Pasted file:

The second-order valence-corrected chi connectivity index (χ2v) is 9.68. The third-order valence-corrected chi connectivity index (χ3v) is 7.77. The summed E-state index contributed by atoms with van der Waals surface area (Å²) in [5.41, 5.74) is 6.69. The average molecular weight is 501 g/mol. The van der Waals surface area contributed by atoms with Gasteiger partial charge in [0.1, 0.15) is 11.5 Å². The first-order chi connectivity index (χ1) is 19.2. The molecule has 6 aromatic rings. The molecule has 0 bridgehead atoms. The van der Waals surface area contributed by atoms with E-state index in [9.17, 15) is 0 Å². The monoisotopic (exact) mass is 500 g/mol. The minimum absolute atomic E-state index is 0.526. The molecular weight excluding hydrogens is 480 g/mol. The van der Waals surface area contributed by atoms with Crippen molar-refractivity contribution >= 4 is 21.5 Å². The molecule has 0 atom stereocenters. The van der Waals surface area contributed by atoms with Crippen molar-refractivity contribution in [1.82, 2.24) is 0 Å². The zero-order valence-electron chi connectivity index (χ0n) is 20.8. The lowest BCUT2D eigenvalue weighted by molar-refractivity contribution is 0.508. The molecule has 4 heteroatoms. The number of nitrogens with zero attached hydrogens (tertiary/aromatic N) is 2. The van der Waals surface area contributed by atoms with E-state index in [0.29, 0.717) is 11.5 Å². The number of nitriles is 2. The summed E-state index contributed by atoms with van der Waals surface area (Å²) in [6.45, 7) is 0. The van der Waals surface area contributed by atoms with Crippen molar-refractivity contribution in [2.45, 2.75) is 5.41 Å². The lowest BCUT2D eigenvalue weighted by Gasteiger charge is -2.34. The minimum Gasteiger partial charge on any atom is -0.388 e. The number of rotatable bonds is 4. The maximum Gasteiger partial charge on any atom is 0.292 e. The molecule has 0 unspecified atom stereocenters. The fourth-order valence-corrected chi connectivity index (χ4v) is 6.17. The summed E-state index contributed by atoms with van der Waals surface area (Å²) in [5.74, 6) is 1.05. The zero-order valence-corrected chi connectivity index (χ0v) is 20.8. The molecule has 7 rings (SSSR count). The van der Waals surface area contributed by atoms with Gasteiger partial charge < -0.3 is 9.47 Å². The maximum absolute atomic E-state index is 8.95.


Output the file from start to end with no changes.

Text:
The second-order valence-corrected chi connectivity index (χ2v) is 9.68. The third-order valence-corrected chi connectivity index (χ3v) is 7.77. The summed E-state index contributed by atoms with van der Waals surface area (Å²) in [5.41, 5.74) is 6.69. The average molecular weight is 501 g/mol. The van der Waals surface area contributed by atoms with Gasteiger partial charge in [0.1, 0.15) is 11.5 Å². The first-order chi connectivity index (χ1) is 19.2. The molecule has 6 aromatic rings. The molecule has 0 bridgehead atoms. The van der Waals surface area contributed by atoms with E-state index in [9.17, 15) is 0 Å². The monoisotopic (exact) mass is 500 g/mol. The minimum absolute atomic E-state index is 0.526. The molecular weight excluding hydrogens is 480 g/mol. The van der Waals surface area contributed by atoms with Crippen molar-refractivity contribution >= 4 is 21.5 Å². The molecule has 0 atom stereocenters. The van der Waals surface area contributed by atoms with Crippen molar-refractivity contribution in [1.82, 2.24) is 0 Å². The zero-order valence-electron chi connectivity index (χ0n) is 20.8. The lowest BCUT2D eigenvalue weighted by molar-refractivity contribution is 0.508. The molecule has 4 heteroatoms. The number of nitrogens with zero attached hydrogens (tertiary/aromatic N) is 2. The van der Waals surface area contributed by atoms with E-state index in [0.29, 0.717) is 11.5 Å². The number of nitriles is 2. The summed E-state index contributed by atoms with van der Waals surface area (Å²) in [6.45, 7) is 0. The van der Waals surface area contributed by atoms with Crippen molar-refractivity contribution in [2.45, 2.75) is 5.41 Å². The lowest BCUT2D eigenvalue weighted by Gasteiger charge is -2.34. The minimum Gasteiger partial charge on any atom is -0.388 e. The number of rotatable bonds is 4. The maximum Gasteiger partial charge on any atom is 0.292 e. The molecule has 0 unspecified atom stereocenters. The fourth-order valence-corrected chi connectivity index (χ4v) is 6.17. The summed E-state index contributed by atoms with van der Waals surface area (Å²) in [5.74, 6) is 1.05. The zero-order valence-corrected chi connectivity index (χ0v) is 20.8. The molecule has 7 rings (SSSR count). The van der Waals surface area contributed by atoms with Gasteiger partial charge < -0.3 is 9.47 Å². The maximum absolute atomic E-state index is 8.95.